Healthy housing for the Displaced

Lead Research Organisation: University of Bath
Department Name: Architecture and Civil Engineering

Abstract

Our vision is to transform the lives of displaced people encamped in extreme conditions through an engineered solution to housing that promotes a new science of shelter design. The project will entail research in five of the world's largest refugee camps. Zaatari and Azraq (Jordan), Kilis (Turkey), Mae La (Thailand), Nyarugusu (Tanzania). These have populations of up to 250,000 and hence are in many ways cities. They have summer temperatures >35degC and occasionally >40degC; in these conditions un-insulated dwellings are unable to provide safe conditions. In addition, such locations can have 1600W/m2 of solar radiation, further raising the temperature inside a dwelling, and in the case of Jordan winter temperatures of -10degC. In Thailand the high humidity is likely to be of equal importance in placing thermal stress on occupants. In addition, displacement shelters can use polymeric materials which contain a high proportion of VOCs such as plasticisers and release agents, and have poorly ventilated cooking facilities using fuels such as wood, thereby generating particulates.

Camps were once expected to be a short term solution, and this is still true in some settings. However, as witnessed in numerous locations around the globe, encampment often continues for years or decades (for example, the 340,000 strong Dadaab camp in Kenya opened in 1992). Even in natural disasters delays in rebuilding can lead to displacement camps taking on aspects of semi-permanent settlement. The challenges of survival in the immediate onset of an emergency quickly give way to concerns about the suitability of shelter over a longer timeframe. Such basic dwellings inhibit domestic life, educational delivery to the young, and development of the social relations needed for community cohesion. Often the need of traumatised people for a sense of security and privacy also goes unmet. Unfortunately, even the state of the art in current shelter provision does not adequately consider building physics, thermal comfort and air quality. There is also a general lack of attention to socio-cultural issues. Thus, for example, our pilot study in Jordan has revealed through social surveys a consistent concern amongst the displaced population with the issues of safety and privacy.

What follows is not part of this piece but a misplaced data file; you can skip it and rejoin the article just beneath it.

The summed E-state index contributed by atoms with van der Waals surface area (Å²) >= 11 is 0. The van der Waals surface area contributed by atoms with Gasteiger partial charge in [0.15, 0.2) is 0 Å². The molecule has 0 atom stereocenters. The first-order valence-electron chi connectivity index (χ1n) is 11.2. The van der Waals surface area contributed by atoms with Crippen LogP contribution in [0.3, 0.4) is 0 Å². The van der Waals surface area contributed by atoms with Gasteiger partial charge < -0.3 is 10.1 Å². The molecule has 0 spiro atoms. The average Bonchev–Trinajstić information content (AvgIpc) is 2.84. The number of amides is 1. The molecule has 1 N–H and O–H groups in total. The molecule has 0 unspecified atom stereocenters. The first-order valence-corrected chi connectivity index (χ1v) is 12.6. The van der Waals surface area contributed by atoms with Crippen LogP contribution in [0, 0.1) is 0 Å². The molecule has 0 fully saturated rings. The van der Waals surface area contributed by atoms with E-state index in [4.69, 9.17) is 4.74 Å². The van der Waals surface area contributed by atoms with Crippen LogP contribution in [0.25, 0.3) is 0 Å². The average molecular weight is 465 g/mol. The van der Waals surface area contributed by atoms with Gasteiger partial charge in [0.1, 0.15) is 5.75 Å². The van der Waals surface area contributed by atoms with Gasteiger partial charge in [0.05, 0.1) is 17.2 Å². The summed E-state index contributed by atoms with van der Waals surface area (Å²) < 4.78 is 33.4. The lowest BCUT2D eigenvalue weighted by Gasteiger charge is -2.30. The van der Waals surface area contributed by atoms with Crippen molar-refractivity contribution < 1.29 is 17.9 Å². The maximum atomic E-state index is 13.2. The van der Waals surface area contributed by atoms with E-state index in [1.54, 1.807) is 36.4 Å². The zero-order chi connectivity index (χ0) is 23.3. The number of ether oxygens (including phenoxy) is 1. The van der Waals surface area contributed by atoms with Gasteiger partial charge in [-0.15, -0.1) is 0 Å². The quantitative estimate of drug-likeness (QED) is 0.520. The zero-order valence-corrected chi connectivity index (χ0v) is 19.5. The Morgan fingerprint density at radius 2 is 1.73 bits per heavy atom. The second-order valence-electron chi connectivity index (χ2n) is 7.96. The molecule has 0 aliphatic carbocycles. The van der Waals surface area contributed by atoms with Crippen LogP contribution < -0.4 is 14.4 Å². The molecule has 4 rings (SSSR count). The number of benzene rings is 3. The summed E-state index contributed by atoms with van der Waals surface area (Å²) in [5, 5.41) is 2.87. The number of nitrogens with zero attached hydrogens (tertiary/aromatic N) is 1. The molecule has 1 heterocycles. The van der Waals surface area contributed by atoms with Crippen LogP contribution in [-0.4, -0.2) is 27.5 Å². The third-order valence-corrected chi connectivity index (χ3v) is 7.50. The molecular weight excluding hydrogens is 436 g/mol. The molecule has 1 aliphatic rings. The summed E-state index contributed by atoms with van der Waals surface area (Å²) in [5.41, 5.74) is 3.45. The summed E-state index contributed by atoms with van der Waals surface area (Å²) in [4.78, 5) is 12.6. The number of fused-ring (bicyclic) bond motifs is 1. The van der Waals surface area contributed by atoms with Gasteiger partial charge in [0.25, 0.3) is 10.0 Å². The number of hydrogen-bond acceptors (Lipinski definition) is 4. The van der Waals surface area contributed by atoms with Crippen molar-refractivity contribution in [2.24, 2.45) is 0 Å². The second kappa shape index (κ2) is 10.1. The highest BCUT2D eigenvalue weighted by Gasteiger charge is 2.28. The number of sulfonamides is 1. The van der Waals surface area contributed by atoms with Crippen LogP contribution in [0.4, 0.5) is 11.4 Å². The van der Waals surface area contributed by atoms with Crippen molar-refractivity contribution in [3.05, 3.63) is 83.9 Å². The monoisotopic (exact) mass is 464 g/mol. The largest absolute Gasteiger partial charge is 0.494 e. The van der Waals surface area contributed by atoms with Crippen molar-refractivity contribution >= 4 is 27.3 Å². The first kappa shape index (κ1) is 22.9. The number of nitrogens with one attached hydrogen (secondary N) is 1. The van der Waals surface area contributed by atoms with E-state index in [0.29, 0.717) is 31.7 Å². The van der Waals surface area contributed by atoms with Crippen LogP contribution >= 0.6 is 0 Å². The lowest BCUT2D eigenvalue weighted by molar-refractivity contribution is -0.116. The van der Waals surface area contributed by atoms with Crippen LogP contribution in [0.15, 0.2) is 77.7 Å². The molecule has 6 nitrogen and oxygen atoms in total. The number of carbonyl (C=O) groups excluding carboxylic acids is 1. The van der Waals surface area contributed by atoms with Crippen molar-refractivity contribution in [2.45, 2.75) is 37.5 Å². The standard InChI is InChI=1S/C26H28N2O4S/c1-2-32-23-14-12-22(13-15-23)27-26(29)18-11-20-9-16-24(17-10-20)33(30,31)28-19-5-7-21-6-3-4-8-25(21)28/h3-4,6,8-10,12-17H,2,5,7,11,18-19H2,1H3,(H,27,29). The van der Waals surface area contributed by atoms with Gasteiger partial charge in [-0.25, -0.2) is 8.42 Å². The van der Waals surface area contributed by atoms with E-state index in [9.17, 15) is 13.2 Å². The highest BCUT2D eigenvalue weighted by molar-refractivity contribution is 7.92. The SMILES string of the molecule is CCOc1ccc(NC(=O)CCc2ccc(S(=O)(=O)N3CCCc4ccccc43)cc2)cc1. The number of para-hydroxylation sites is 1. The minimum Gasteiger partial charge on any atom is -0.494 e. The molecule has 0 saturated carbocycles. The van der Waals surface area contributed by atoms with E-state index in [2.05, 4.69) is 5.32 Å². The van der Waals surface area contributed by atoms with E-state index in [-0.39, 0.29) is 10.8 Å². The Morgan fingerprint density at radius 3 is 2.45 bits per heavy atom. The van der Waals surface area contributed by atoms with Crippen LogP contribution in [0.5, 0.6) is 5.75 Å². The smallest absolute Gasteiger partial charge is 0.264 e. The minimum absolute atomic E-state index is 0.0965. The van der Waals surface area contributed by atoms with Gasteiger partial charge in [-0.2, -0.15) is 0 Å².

Given the diversity of potentially available building materials, climates and cultures, there will be no single shelter solution, but rather a need for a systematic process of design that is cognisant of the climate, landscape, culture, length of time the accommodation might be needed, flexibility as family size changes and portability. This project will develop such a design process by creating a new science of shelter design through engagement with aid agency staff in four countries with diverse weather, cultural conditions and political sensitivities. This will involve 1) wide scale social and indoor environment surveys in five camps; 2) the construction of a series of potential designs in the UK, in a climate chamber and in Jordan; and 3) the production of a multi-language, extreme climate building physics-based, culturally sensitive, shelter design tool for agency field staff.